After spending $50 billion, now the U.S. wants Iraq to take the lead in rebuilding itself. Several experts told me recently they want Iraq's women to play a prominent role in rebuilding the nation's crippled economy. Why women?
For insight I spoke with entrepreneur Amber Chand, an American of Indian descent who is teaching women in Iraq, Afghanistan, and other distressed countries how to become successful CEOs. A child of privilege, Chand grew up in Uganda, went to boarding school in England, then watched her secure world unravel when Idi Amin seized control of Uganda and immediately ordered the country's Indian residents to leave or be shot on sight.
Safe to say you know what it's like to be left with nothing except your own gumption?
Chand: We lost everything. My father took the keys to our house, tossed them over the front gate, and walked away with five dollars in his pocket, a raincoat, and a pack of cigarettes. He died eight months later at a bus stop in England. I was barely 21.
What a gut-wrenching turn of events.
At a young age, I recognized life was unsafe. Also, it occurred to me that there were two distinct paths before me. I could become depressed and bitter for the rest of my life. Or I could consider what happened to me a gift I could use to help others who were going through the same thing. To survive, I had to forgive.
How did you get back on your feet?
That summer I was to begin graduate studies at the University of Cambridge in England, when suddenly I had to scramble due to my new financial circumstances. I wrote letters to dozens of colleges. The University of Michigan came through with a four-year scholarship. The year was 1973. The Michigan campus felt like an oasis -- I had never seen a society so open. England wasn't. India certainly wasn't. I walked around Ann Arbor and thought, "Wow, I like it."
Did you become a 70s-style feminist?
No, I married a wonderful American man and we moved to a village in western Massachusetts and raised two daughters. My life became incredibly ordinary -- purposely ordinary -- in the sense that I wanted it to be safe.
How did you become an entrepreneur?
About 12 years ago my business partner and I created a catalog company to support artisans who produced beautiful handmade gifts. That's when I began to experience a yearning to connect with people who had become lost due to war, genocide, and other distresses. I saw it as a path of healing for me personally, as well as a chance to help others starting from scratch.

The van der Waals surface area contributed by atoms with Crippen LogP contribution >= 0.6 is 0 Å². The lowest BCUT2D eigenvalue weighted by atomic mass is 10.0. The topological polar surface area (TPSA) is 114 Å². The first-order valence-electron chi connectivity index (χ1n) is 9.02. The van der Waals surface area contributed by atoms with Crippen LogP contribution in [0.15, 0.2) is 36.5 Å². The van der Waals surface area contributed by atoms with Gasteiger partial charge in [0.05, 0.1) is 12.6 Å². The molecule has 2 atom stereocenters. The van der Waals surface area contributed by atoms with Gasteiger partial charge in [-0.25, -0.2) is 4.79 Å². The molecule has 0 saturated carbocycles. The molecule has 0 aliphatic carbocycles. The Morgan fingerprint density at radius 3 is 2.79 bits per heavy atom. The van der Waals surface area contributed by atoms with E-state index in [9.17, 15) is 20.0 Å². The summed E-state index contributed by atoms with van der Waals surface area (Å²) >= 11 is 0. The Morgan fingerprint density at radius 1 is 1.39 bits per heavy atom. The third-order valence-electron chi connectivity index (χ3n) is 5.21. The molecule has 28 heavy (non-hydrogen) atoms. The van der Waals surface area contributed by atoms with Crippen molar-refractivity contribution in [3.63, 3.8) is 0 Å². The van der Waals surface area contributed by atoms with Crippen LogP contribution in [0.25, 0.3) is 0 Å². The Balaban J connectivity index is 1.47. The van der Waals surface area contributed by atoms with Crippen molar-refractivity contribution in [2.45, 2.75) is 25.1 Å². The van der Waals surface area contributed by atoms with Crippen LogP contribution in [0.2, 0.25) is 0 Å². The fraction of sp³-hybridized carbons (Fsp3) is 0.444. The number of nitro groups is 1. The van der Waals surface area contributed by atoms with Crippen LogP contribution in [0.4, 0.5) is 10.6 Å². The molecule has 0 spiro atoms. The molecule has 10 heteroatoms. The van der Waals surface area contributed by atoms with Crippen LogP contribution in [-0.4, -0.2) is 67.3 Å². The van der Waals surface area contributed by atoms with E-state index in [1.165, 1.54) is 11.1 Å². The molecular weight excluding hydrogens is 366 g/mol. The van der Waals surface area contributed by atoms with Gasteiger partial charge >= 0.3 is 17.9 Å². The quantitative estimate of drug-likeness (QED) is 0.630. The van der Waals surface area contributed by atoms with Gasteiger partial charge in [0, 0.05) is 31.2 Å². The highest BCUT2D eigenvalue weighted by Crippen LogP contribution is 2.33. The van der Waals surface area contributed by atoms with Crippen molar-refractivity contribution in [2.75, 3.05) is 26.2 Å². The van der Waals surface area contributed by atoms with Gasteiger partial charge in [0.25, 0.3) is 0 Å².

So you launched Prosperity Candle.
This month nearly 2,000 candles made in the kitchens of 50 Iraqi women will be shipped from
Baghdad to the United States in time for Mother's Day. You can buy their beautiful candles on the Prosperity Candle Web site, and listen to their stories on the site's Voices page. Our next pilot program will take place in Afghanistan or Rwanda, or possibly Haiti because of what happened there recently.
How did you find these 50 women entrepreneurs?
My business partner Ted Barber and I partnered with a non-profit organization called Women for Women International. They introduced us to women who had recently graduated from their survival training classes.
Can women earn a living wage making candles?
We want to help women earn more than a living wage, which in Iraq is about $120 a month. Candle making is a highly scalable craft. To get started all you need is wax, a wick, and a mold. A woman can invest in one mold and make one candle an hour, or she can buy 10 molds and make 10 candles an hour. Compare it to basket weaving. A person can only make one basket at a time.
If an Iraqi woman earns more money than her husband, how is he likely to react?
It's a question we have to ask. And that's why in addition to business and accounting classes, we are committed to offering classes in transformational skills to show women how to take this step without engendering a hostile reaction. In fact, evidence suggests that when husbands see their wives thriving, they feel less stressed because they know women almost always invest their income into the family's well being.
Why train only women to become business leaders? Is it because you're a woman?
It's bigger than that. My former company, which was launched during the Internet dot-com boom, became huge and then collapsed during its seventh year. I spent the next eight months wondering how a company with $40 million in capital could collapse so quickly. I concluded it was because our business model did not incorporate feminine principles into its DNA. A fast-growing, testosterone-driven model is not sustainable. The attributes we consider aspects of the feminine -- empathy, collaboration, intuition -- need to walk boldly alongside the masculine to create a sense of thoughtful balance.
Good luck promoting that idea. The feminine voice has been marginalized for more than 2,000 years.
Financial systems all around us are collapsing, so now we must recognize the truth. In order to
rebuild distressed societies, women must have a central place in the dialogue. Women must share their stories, even if it's from a place of profound vulnerability -- which fortunately is our strength. When women reclaim their voices and share what they know to be true, it is powerful.
How will you measure the success of Prosperity Candle?
Ted and I often say if we train a thousand women, who in turn make candles only to supplement their income, we have failed. That is not a success story. But if out of those 1,000 women at least 300 step out of their home-based businesses into medium-sized enterprises that employ and empower other women in the neighborhood, then we have achieved our objective to start a snowball effect of female business leadership.
Amber Chand (left), Prosperity Candle, with Iptesam Latif Kadim, Women for Women International.
Follow Diane Tucker on Twitter: www.twitter.com/dianetucker